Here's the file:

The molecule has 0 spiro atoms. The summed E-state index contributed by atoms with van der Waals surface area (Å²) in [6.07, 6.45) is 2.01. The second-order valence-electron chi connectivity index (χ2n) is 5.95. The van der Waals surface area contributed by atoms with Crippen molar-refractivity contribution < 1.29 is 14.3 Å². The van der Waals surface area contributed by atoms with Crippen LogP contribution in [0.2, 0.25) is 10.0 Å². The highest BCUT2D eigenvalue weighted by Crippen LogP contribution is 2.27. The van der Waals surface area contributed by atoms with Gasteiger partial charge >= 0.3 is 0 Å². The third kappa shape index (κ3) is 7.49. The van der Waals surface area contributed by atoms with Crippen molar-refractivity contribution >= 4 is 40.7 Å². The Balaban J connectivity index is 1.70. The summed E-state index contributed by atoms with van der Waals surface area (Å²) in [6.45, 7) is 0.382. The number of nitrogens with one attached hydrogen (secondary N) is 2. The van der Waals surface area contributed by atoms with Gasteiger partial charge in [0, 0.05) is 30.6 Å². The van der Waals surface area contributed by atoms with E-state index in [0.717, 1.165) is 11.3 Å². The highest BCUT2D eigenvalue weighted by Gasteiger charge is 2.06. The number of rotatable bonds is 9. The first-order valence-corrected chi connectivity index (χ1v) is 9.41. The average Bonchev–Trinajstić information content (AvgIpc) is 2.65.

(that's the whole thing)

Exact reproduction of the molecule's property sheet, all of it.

The molecule has 0 spiro atoms. The summed E-state index contributed by atoms with van der Waals surface area (Å²) in [6.07, 6.45) is 2.01. The second-order valence-electron chi connectivity index (χ2n) is 5.95. The van der Waals surface area contributed by atoms with Crippen molar-refractivity contribution < 1.29 is 14.3 Å². The van der Waals surface area contributed by atoms with Crippen LogP contribution in [0.2, 0.25) is 10.0 Å². The highest BCUT2D eigenvalue weighted by Crippen LogP contribution is 2.27. The van der Waals surface area contributed by atoms with Gasteiger partial charge >= 0.3 is 0 Å². The third kappa shape index (κ3) is 7.49. The van der Waals surface area contributed by atoms with Crippen molar-refractivity contribution >= 4 is 40.7 Å². The Balaban J connectivity index is 1.70. The summed E-state index contributed by atoms with van der Waals surface area (Å²) in [6.45, 7) is 0.382. The number of nitrogens with one attached hydrogen (secondary N) is 2. The van der Waals surface area contributed by atoms with Gasteiger partial charge in [0, 0.05) is 30.6 Å². The van der Waals surface area contributed by atoms with E-state index in [0.717, 1.165) is 11.3 Å². The highest BCUT2D eigenvalue weighted by Gasteiger charge is 2.06. The number of rotatable bonds is 9. The first-order valence-corrected chi connectivity index (χ1v) is 9.41. The average Bonchev–Trinajstić information content (AvgIpc) is 2.65.